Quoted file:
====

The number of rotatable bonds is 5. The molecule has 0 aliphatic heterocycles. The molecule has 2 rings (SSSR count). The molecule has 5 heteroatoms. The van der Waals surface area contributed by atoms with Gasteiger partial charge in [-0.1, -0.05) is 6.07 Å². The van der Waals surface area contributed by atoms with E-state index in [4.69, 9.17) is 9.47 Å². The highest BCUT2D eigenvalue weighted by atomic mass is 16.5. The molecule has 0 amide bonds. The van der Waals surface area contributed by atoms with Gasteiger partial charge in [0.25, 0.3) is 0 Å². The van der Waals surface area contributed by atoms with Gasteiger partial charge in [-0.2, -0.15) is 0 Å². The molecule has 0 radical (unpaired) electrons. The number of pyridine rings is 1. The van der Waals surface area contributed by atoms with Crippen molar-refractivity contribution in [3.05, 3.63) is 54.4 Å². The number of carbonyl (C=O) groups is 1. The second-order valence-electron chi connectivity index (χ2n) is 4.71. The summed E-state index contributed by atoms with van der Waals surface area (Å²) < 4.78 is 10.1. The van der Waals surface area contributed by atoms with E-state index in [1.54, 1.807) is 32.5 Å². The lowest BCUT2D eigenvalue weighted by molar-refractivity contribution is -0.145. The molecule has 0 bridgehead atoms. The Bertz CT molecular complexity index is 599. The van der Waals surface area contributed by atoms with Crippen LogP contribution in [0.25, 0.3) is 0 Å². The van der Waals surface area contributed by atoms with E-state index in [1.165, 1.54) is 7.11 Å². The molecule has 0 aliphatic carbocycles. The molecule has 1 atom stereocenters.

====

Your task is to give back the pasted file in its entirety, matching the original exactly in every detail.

The number of rotatable bonds is 5. The molecule has 0 aliphatic heterocycles. The molecule has 2 rings (SSSR count). The molecule has 5 heteroatoms. The van der Waals surface area contributed by atoms with Gasteiger partial charge in [-0.1, -0.05) is 6.07 Å². The van der Waals surface area contributed by atoms with E-state index in [4.69, 9.17) is 9.47 Å². The highest BCUT2D eigenvalue weighted by atomic mass is 16.5. The molecule has 0 amide bonds. The van der Waals surface area contributed by atoms with Gasteiger partial charge in [0.25, 0.3) is 0 Å². The van der Waals surface area contributed by atoms with Gasteiger partial charge in [-0.2, -0.15) is 0 Å². The molecule has 0 radical (unpaired) electrons. The number of pyridine rings is 1. The van der Waals surface area contributed by atoms with Crippen molar-refractivity contribution in [3.05, 3.63) is 54.4 Å². The number of carbonyl (C=O) groups is 1. The second-order valence-electron chi connectivity index (χ2n) is 4.71. The summed E-state index contributed by atoms with van der Waals surface area (Å²) < 4.78 is 10.1. The van der Waals surface area contributed by atoms with E-state index in [1.54, 1.807) is 32.5 Å². The lowest BCUT2D eigenvalue weighted by molar-refractivity contribution is -0.145. The molecule has 0 bridgehead atoms. The Bertz CT molecular complexity index is 599. The van der Waals surface area contributed by atoms with Crippen LogP contribution in [0.25, 0.3) is 0 Å². The van der Waals surface area contributed by atoms with E-state index in [1.165, 1.54) is 7.11 Å². The molecule has 0 aliphatic carbocycles. The molecule has 1 atom stereocenters.